* For confidentiality purposes I am not going to talk about specific clients. I will write about things that I learn and share certain experiences that will help fellow or future interns. I hope you find this information helpful and possibly entertaining.
As I entered the building on my first day I was drawn to the catchy slogans and eye-grabbing décor. I didn’t quite know what to expect as I walked in at 8:14 a.m. Monday morning. I noticed that I was the only person there– I was 15 minutes early. So, I sat down in the waiting area trying to appear composed and self-assured, while in reality I was sweating bullets and was trying not to forget my advisors name. I usually don’t get nervous when meeting with people, but this was my first day as an actual public relations intern and I felt like this was going to be eight weeks of interviewing; in addition to making copies, answering the phone, making coffee, and editing. In this economy it is in your best interest to network like hell and work above and beyond the bare minimum, so people remember you and are willing to refer you, and if you’re lucky maybe they will even hire you.
The first week was a little slow. People were still getting used to the idea that they had someone they could push their tedious work onto. Week one was filled with media contact lists and sitting in on strategy meetings. I am not complaining, but I was getting nervous that they might not have work for me. Wrong! Week two came, and all of a sudden people where asking me to join meetings with new clients and write news releases about an upcoming grand opening. I was ecstatic! Then I had about 10 minutes to think about all the jobs I was given, and the amount of responsibility the agency was entrusting in me. I started to hyperventilate (not really, but my brain felt like it was). I completed a lot of research for new clients, which included looking into possibilities for special events, searching for potential sponsors, and brainstorming ideas for promotional event activities. Soon it was time to write the news release. I am confident in my ability to write a catchy news release, but this was not an assignment I could get back from my teacher and correct the suggested edits. I was told to write it and send it to the client for their comments. I went back to the basics and just started typing. I sent it to the client and to my surprise he loved it! My boss came up to the receptionist- who sits right next to me- and said: “We got a good one this time. I am going to use her for a lot of projects, she is talented!” Not to sound arrogant or pat myself on the back, but I have to give myself some credit. I passed the pop quiz and was now a trusted intern! You have to trust that you have the skills and be confident in your work; otherwise, they might regret hiring you.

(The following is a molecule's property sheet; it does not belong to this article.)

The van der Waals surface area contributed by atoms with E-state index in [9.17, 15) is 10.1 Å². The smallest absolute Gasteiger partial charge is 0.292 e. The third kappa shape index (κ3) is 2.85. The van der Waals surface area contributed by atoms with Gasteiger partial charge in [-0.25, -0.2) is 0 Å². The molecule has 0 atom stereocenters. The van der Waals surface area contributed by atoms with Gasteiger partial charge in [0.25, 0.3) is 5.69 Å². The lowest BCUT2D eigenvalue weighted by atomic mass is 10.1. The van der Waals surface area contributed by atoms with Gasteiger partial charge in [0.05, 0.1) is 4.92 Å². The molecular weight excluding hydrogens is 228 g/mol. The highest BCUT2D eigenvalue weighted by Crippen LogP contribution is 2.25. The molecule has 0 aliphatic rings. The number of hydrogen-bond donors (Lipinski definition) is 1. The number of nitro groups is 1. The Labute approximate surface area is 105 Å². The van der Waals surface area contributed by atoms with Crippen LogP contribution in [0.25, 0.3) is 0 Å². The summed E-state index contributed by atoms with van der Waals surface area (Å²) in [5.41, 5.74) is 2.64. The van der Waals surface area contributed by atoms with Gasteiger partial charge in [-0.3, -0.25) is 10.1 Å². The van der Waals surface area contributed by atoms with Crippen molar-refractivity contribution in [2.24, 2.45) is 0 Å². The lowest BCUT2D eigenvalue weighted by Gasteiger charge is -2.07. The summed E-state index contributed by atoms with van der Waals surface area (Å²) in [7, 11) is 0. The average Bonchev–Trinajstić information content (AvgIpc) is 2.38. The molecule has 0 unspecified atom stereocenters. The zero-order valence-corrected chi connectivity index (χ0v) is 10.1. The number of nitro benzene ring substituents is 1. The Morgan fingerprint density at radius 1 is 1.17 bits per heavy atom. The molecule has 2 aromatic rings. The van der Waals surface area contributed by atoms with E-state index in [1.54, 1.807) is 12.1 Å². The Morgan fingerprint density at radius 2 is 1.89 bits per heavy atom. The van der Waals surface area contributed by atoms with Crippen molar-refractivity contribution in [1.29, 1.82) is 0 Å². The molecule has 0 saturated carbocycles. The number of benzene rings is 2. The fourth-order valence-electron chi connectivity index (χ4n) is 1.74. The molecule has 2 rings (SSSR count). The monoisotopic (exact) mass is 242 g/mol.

Words of “Wisdom” from a fellow Intern
For the record, my daily tasks do not involving getting coffee, answering phones (mostly because I don’t know how) making copies or anything like that. This is a misconception, or at least it is at this agency. I actually do “work” for clients. I would suggest, to any of you who are interning while not getting paid and doing things like getting coffee, to talk with your advisor and ask for more challenging tasks. If they are not willing to help you I would question why they hired you as an intern. Interns are there to help the office but also to learn. This doesn’t mean if there is no coffee that you can’t make some, or if there are copies that need to be made you refuse to do them, I am just saying that if you are not given the chance to work on projects then you are not gaining any experience and are basically volunteering to be an assistant. Most places are more than willing to help; sometimes it might require you stepping up and asking for work. Internships can be scary, but if you don’t take full advantage of the opportunity you might miss out on a future job, or a great reference.
Lesson # 1
Do your research. To help in figuring out the writing style of both the agency I intern for and the client I went through the company files and read old releases and material. As an intern you need to be able to figure out basic tasks on your own. The advisors are busy and having an intern requires a little extra work on their part, so constantly asking questions is not a good idea. That is not to say that you should never ask for help; you are an intern for a reason, if you don’t know how to do something definitely ask someone for help. The advisors are more than willing to help; you just want to demonstrate that you can be an independent learner as well. Good luck and I would love to hear about other internship experiences.